County Commissioner Josh Parsons said he found Mayor Danene Sorace's comments at Monday's news conference "strange."
At the City Hall event, which followed the shooting death Sunday of Ricardo Munoz at the hands of police and the subsequent unrest and destruction overnight outside the city police station, Sorace called for greater resources to solve social problems, and for municipal, state and county officials to work together to provide them.
"The need is clear," the mayor said.
Parsons doesn't think so.
"I thought the press conference was going to be about the riot that caused significant property damage last night and what they are going to do to prevent it in the future," he said in an emailed statement. "Instead it was all about trying to deflect blame onto County and state government for some supposed policy failures."
Parsons called instead for supporting "the good cops on the street so they can do their job safely."
"For months the county has been requesting the City police be allowed to do their jobs and enforce the law, including earlier incidents of lawlessness. Last night that lawlessness got totally out of control."
Family members have said Munoz had paranoid schizophrenia and was off his medications.
Had he gotten all the treatment he needed, "could we possibly be in a different place," City Council President Ismail Smith-Wade-El asked during the news conference.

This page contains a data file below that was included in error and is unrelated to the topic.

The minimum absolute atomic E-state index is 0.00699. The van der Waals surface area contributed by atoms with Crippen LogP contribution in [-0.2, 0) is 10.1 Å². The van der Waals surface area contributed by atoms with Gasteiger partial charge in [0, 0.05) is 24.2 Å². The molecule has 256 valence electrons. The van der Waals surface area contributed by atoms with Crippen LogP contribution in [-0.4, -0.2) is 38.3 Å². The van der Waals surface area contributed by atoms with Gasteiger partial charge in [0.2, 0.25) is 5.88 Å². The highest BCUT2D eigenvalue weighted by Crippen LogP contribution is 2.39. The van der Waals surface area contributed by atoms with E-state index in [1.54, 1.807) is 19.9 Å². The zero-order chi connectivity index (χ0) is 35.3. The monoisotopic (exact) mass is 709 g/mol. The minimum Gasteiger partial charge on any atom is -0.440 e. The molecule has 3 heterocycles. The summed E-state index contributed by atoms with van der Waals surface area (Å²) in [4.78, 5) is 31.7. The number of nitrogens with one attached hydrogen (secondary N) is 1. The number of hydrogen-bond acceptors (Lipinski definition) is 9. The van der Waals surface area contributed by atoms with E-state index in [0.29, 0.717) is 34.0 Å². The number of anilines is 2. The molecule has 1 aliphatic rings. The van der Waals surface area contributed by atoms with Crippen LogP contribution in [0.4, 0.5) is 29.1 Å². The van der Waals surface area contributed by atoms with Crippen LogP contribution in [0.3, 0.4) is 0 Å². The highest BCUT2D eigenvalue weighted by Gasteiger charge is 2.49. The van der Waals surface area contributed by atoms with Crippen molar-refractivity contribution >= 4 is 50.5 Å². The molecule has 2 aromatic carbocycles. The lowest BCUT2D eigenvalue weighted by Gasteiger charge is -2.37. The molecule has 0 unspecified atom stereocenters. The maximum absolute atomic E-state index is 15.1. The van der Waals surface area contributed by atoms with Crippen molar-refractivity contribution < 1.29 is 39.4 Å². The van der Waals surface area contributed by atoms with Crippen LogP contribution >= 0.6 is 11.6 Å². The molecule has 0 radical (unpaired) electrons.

Parsons' fellow Republican commissioner, Ray D'Agostino, also was skeptical. He said he wasn't sure why the conversation about Munoz' death would turn so quickly to the issues of social services and funding.
"If the city, or any municipality in the county, desires to have a conversation regarding county-wide services and collaboration, we have been and continue to be open to such discussions," he said.
Commissioner Craig Lehman, a Democrat, said in response to Sorace's call for additional funding, "Counties continue to feel the impact of the 10% human services cuts under the [Gov. Tom] Corbett administration."
Parsons said Lancaster city and county have long had good relations, and the county invested millions of dollars in the city's revitalization, part of an effort involving many stakeholders.
"But it was all based on a shared partnership and a foundation of public safety," the commissioner said. "It is unfortunate the City leadership appears to no longer value that partnership."
- Pa. sees huge changeover to mail-in voting - October 23, 2020
- Return mail-in ballots ASAP, top Pa. election official advises - October 23, 2020
- City police: No wrongdoing by officer in shooting of Ricardo Munoz - October 22, 2020